- Stop smoking. Smoking narrows the arteries, decreases the blood's ability to carry oxygen, and increases the risk of forming clots (thrombi and emboli).
- Take care of your feet, especially if you also have diabetes. Wear shoes that fit properly. Pay attention to any cuts, scrapes, or injuries, and see your doctor right away. Tissues heal slowly and are more likely to get infected when there is decreased circulation.
- Make sure your blood pressure is well-controlled.
- If you are overweight, reduce your weight.
- If your cholesterol is high, eat a low-cholesterol and low-fat diet.
- Monitor your blood sugar level if you have diabetes, and keep it under control.
Medicines may be needed to control the disorder, including:
- Aspirin or a medicine called clopidogrel (Plavix), which keeps your blood from forming clots in your arteries. Do NOT stop taking these medications without first talking with your doctor.
- Cilostazol, a drug that works to enlarge (dilate) the affected artery or arteries for moderate-to-severe cases that are not candidates for surgery.
- Medicine to help lower your cholesterol.
- Pain relievers.
If you are taking medicines for high blood pressure or diabetes, take them as your doctor has prescribed.
Surgery may be performed if the condition is severe and is affecting your ability to work or do important activities, or you are having pain at rest. Options are:
- Angioplasty and stent placement of the peripheral arteries (this is similar to the technique used to open the coronary arteries, but it is performed on the blood vessels of the affected leg)
- Peripheral artery bypass surgery of the leg
Some people with PAD may need to have the limb removed (amputated).
Most cases of peripheral artery disease of the legs can be controlled without surgery. Although surgery provides good symptom relief in severe cases, angioplasty and stenting procedures are being used in place of surgery more and more often.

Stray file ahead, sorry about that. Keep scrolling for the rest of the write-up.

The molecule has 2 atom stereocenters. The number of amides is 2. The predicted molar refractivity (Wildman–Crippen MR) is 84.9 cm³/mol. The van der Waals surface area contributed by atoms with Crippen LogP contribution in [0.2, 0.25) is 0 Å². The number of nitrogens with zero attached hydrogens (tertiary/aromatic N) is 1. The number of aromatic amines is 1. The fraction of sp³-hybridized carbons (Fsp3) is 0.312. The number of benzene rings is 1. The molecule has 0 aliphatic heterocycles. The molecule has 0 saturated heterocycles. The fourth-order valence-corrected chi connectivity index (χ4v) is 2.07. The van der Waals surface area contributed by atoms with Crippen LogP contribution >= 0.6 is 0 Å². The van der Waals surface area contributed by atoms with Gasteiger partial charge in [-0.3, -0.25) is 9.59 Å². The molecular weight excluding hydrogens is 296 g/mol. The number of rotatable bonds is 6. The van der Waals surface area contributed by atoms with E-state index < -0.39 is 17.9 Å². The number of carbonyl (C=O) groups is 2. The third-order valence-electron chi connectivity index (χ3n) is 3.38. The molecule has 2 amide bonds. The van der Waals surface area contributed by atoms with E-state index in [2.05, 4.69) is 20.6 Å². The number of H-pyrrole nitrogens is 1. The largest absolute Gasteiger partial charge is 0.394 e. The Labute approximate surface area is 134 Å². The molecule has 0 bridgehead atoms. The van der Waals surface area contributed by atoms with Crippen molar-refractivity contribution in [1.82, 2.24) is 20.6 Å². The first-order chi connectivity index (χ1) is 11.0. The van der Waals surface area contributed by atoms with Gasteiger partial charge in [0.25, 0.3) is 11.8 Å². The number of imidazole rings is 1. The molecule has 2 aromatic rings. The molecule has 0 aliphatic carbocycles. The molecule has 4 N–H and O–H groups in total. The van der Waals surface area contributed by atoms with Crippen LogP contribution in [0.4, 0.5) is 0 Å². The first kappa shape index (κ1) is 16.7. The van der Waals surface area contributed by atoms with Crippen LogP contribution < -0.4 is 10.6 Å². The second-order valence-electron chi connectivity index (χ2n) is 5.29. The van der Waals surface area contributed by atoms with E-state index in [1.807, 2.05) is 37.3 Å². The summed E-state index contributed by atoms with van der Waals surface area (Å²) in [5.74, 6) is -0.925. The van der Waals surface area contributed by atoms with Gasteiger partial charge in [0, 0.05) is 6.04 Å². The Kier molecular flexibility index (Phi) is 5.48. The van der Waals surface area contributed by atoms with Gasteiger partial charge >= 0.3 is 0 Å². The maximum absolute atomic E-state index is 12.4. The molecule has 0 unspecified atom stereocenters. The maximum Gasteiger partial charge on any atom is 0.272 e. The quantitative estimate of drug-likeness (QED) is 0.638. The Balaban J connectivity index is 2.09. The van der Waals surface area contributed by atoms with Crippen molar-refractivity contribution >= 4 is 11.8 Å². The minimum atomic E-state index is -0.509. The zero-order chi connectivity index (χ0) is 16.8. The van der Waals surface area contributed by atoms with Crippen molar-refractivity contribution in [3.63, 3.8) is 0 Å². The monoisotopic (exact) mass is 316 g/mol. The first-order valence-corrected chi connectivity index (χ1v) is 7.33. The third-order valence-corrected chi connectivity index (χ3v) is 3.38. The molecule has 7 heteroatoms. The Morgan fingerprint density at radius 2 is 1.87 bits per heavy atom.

When to Contact a Medical Professional
Call your health care provider if you have:
- A leg or foot that becomes cool to the touch, pale, blue, or numb
- Chest pain or shortness of breath with leg pain
- Leg pain that does not go away, even when you are not walking or moving (called rest pain)
- Legs that are red, hot, or swollen
- New sores/ulcers
- Signs of infection (fever, redness, general ill feeling)
- Symptoms of arteriosclerosis of the extremities
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Creager MA, Libby P. Peripheral arterial disease. In: Bonow RO, Mann DL, Zipes DP, Libby P, eds. Braunwald's Heart Disease: A Textbook of Cardiovascular Medicine. 9th ed. Philadelphia, PA: Saunders; 2011:chap 61.
Wong PF, Chong LY, Mikhailidis DP, Robless P, Stansby G. Antiplatelet agents for intermittent claudication. Cochrane Database Syst Rev. 2011. Issue 11. Art No.: CD001272. DOI: 10.1002/14651858.CD001272.pub2.
Reviewed By: Deepak Sudheendra, MD, Assistant Professor of Interventional Radiology & Surgery, Hospital of the University of Pennsylvania, Philadelphia, PA. Review provided by VeriMed Healthcare Network. Also reviewed by David Zieve, MD, MHA, Isla Ogilvie, PhD, and the A.D.A.M. Editorial team.